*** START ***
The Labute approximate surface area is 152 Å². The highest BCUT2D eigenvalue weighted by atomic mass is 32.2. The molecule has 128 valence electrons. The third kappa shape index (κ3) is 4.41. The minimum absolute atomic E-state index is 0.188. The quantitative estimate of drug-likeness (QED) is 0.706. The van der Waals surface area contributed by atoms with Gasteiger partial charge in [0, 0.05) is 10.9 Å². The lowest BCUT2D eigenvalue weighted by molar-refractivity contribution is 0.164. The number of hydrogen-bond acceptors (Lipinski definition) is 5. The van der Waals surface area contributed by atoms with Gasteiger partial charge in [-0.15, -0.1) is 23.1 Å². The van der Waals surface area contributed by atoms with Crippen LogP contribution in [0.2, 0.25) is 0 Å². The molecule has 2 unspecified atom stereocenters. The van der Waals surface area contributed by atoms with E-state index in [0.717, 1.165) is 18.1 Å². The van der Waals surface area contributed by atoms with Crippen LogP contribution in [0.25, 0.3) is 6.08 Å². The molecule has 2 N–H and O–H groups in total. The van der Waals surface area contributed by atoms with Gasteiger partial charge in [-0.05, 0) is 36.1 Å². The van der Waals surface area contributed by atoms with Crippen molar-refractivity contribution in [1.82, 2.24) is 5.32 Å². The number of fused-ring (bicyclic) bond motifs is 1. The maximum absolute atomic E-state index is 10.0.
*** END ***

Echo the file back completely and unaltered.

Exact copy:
The Labute approximate surface area is 152 Å². The highest BCUT2D eigenvalue weighted by atomic mass is 32.2. The molecule has 128 valence electrons. The third kappa shape index (κ3) is 4.41. The minimum absolute atomic E-state index is 0.188. The quantitative estimate of drug-likeness (QED) is 0.706. The van der Waals surface area contributed by atoms with Gasteiger partial charge in [0, 0.05) is 10.9 Å². The lowest BCUT2D eigenvalue weighted by molar-refractivity contribution is 0.164. The number of hydrogen-bond acceptors (Lipinski definition) is 5. The van der Waals surface area contributed by atoms with Gasteiger partial charge in [-0.15, -0.1) is 23.1 Å². The van der Waals surface area contributed by atoms with Crippen LogP contribution in [0.2, 0.25) is 0 Å². The molecule has 2 unspecified atom stereocenters. The van der Waals surface area contributed by atoms with E-state index in [0.717, 1.165) is 18.1 Å². The van der Waals surface area contributed by atoms with Crippen LogP contribution in [0.25, 0.3) is 6.08 Å². The molecule has 2 N–H and O–H groups in total. The van der Waals surface area contributed by atoms with Gasteiger partial charge in [-0.05, 0) is 36.1 Å². The van der Waals surface area contributed by atoms with Crippen molar-refractivity contribution in [1.82, 2.24) is 5.32 Å². The number of fused-ring (bicyclic) bond motifs is 1. The maximum absolute atomic E-state index is 10.0.